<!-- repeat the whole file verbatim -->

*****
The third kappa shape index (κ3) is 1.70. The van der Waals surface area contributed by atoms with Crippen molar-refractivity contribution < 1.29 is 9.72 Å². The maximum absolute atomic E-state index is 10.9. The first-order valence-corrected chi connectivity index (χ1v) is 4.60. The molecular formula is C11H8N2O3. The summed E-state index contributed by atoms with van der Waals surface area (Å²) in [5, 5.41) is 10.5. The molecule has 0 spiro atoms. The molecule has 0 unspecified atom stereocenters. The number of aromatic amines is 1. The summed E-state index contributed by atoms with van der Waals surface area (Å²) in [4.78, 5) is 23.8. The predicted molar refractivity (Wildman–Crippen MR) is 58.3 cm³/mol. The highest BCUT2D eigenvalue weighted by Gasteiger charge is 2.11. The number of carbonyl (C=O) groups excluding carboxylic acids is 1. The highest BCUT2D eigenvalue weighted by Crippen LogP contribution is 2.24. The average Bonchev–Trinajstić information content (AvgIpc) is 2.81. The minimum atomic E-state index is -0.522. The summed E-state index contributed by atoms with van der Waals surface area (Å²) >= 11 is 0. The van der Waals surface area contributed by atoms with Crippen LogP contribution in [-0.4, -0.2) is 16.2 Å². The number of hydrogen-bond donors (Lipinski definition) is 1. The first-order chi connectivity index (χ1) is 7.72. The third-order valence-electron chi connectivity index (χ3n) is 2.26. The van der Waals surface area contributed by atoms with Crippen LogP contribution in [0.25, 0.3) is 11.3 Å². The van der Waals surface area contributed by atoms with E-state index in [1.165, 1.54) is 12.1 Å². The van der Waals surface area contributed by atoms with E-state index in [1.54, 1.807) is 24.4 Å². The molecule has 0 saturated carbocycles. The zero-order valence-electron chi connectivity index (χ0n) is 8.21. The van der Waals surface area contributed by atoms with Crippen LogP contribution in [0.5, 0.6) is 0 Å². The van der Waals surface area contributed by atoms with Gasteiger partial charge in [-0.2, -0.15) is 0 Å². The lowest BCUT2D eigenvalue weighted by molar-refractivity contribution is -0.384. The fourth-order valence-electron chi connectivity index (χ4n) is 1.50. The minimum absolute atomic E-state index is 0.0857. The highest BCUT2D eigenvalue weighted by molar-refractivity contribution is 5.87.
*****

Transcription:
The third kappa shape index (κ3) is 1.70. The van der Waals surface area contributed by atoms with Crippen molar-refractivity contribution < 1.29 is 9.72 Å². The maximum absolute atomic E-state index is 10.9. The first-order valence-corrected chi connectivity index (χ1v) is 4.60. The molecular formula is C11H8N2O3. The summed E-state index contributed by atoms with van der Waals surface area (Å²) in [5, 5.41) is 10.5. The molecule has 0 spiro atoms. The molecule has 0 unspecified atom stereocenters. The number of aromatic amines is 1. The summed E-state index contributed by atoms with van der Waals surface area (Å²) in [4.78, 5) is 23.8. The predicted molar refractivity (Wildman–Crippen MR) is 58.3 cm³/mol. The highest BCUT2D eigenvalue weighted by Gasteiger charge is 2.11. The number of carbonyl (C=O) groups excluding carboxylic acids is 1. The highest BCUT2D eigenvalue weighted by Crippen LogP contribution is 2.24. The average Bonchev–Trinajstić information content (AvgIpc) is 2.81. The minimum atomic E-state index is -0.522. The summed E-state index contributed by atoms with van der Waals surface area (Å²) >= 11 is 0. The van der Waals surface area contributed by atoms with Crippen LogP contribution in [-0.4, -0.2) is 16.2 Å². The number of hydrogen-bond donors (Lipinski definition) is 1. The first-order chi connectivity index (χ1) is 7.72. The third-order valence-electron chi connectivity index (χ3n) is 2.26. The van der Waals surface area contributed by atoms with Crippen LogP contribution in [0.25, 0.3) is 11.3 Å². The van der Waals surface area contributed by atoms with E-state index in [1.165, 1.54) is 12.1 Å². The van der Waals surface area contributed by atoms with E-state index in [1.54, 1.807) is 24.4 Å². The molecule has 0 saturated carbocycles. The zero-order valence-electron chi connectivity index (χ0n) is 8.21. The van der Waals surface area contributed by atoms with Crippen LogP contribution in [0.5, 0.6) is 0 Å². The van der Waals surface area contributed by atoms with Gasteiger partial charge in [-0.2, -0.15) is 0 Å². The lowest BCUT2D eigenvalue weighted by molar-refractivity contribution is -0.384. The fourth-order valence-electron chi connectivity index (χ4n) is 1.50. The minimum absolute atomic E-state index is 0.0857. The highest BCUT2D eigenvalue weighted by molar-refractivity contribution is 5.87.